ps-logo-with-icon-horizPluralsight is an on-demand technology learning platform, and this year at Over the Air they are giving ALL ATTENDEES  a free trial,  and 3 lucky HACKATHON WINNERS a full annual license, with access to 5200+ technology courses from beginner to expert level as well as skill assessments. Very useful for budding technology wizards!

 

O’Reilly Books for every Hackathon winner

2000px-O_Reilly_Media_logo.svg

The lovely people at O’Reilly Media are once again donating a wide range of informative and instructive books for all of our Hackathon winners:

1. Best in Show LEGO Christmas Ornaments Book, The No Starch Press
Maker’s Guide to the Zombie Apocalypse, The No Starch Press
Arduino: A Technical Reference O’Reilly Media
2. Audience Favourite Cooking for Geeks O’Reilly Media
3. Best use of Open APIs / Open Data Data Wrangling with Python O’Reilly Media
4. Best Android Entry High Performance Android Apps O’Reilly Media
5. Best iOS Entry High Performance iOS Apps O’Reilly Media
6. Best Windows Entry Make: Fire Maker Media, Inc
7. Best Mobile Web / HTML5 Entry CSS Secrets O’Reilly Media
8. Best Game Entry Game Art No Starch Press
9. Best Use of Other Features: Bluetooth, NFC, RFID Messaging, etc Make: Bluetooth Maker Media, Inc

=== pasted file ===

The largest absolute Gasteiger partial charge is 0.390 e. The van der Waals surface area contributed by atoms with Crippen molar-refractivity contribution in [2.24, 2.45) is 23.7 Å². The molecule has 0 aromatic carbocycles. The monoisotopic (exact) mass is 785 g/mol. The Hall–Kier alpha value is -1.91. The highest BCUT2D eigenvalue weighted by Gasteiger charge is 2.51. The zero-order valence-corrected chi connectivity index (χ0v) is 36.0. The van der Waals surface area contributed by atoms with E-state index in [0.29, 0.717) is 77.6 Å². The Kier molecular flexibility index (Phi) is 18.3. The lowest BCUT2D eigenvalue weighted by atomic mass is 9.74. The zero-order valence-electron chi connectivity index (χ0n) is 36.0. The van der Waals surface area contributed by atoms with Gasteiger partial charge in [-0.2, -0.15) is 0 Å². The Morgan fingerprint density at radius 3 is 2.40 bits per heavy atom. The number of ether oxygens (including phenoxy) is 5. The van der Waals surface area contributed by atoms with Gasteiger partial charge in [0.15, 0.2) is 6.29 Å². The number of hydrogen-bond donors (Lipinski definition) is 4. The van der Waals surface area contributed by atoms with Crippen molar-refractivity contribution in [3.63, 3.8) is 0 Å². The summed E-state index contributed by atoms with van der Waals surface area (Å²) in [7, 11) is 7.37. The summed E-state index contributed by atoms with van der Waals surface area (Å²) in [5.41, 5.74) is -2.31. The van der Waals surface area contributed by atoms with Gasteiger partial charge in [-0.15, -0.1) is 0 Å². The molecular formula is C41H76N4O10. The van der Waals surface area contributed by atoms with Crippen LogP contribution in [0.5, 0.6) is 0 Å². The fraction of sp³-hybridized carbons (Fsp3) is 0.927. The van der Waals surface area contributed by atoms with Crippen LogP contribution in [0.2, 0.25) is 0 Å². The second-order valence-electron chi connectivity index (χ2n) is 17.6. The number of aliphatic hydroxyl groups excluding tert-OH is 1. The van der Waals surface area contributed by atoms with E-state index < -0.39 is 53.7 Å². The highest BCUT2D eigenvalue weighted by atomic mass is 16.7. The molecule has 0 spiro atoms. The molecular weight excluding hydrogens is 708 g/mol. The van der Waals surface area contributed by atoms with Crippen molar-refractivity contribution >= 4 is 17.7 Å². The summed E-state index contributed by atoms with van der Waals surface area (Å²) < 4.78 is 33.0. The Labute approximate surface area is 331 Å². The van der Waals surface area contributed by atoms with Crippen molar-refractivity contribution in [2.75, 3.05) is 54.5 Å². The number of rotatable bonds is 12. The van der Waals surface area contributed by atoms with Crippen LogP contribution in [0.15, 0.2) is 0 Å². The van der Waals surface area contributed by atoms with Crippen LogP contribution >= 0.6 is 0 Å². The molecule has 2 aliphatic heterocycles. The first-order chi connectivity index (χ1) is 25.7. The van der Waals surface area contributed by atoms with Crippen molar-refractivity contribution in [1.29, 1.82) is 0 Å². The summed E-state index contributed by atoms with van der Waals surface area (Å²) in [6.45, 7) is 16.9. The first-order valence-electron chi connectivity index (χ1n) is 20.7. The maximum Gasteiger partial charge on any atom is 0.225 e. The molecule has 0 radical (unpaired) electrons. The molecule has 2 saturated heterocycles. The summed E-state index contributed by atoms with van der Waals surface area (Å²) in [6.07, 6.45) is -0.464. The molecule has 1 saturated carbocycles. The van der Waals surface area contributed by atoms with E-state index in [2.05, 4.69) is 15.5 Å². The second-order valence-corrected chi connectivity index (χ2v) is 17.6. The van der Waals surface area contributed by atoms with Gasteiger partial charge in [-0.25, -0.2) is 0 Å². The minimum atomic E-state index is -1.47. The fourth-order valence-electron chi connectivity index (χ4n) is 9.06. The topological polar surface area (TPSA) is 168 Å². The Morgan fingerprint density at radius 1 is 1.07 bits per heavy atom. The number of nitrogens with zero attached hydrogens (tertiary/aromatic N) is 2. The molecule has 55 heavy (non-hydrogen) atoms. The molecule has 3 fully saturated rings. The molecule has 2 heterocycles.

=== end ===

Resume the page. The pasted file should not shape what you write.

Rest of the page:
10. Best Hardware / IoT Hack Engineering for Industrial Designers and Inventors O’Reilly Media
11. Best Wearable Hack Designing for Sustainability O’Reilly Media

Other Hackathon Prizes include:

  • An Amazon Echo Dot from Nexmo for the winner of the Nexmo API Challenge
  • Access to the Digital Catapult Contributor Programme for 6 months, donated by the Digital Catapult Centre to the Best in Show
  • An Apple TV donated by Twitter to the Audience Favourite
  • Two Samsung Gear VR headsets, donated by Samsung, for the winner of the Best Game / VR entry
  • And more still to be announced!

Google is Friday Lunch Sponsor of OTA16

Google_Developers_logoWe’re thrilled to announce that the lovely team over at Google are sponsoring Over the Air for the third time in a row, check and taking care of Friday Lunch!

Rupert Whitehead, cialis Developer Relations Programs manager, generic told us

“We’re happy to partner with Over the Air and look forward to seeing more successful mobile developers on Android, iOS and the web. Check out Google’s guidelines for multi-screen development with Web Fundamentals, explore developing for the physical web and find more great resources here.”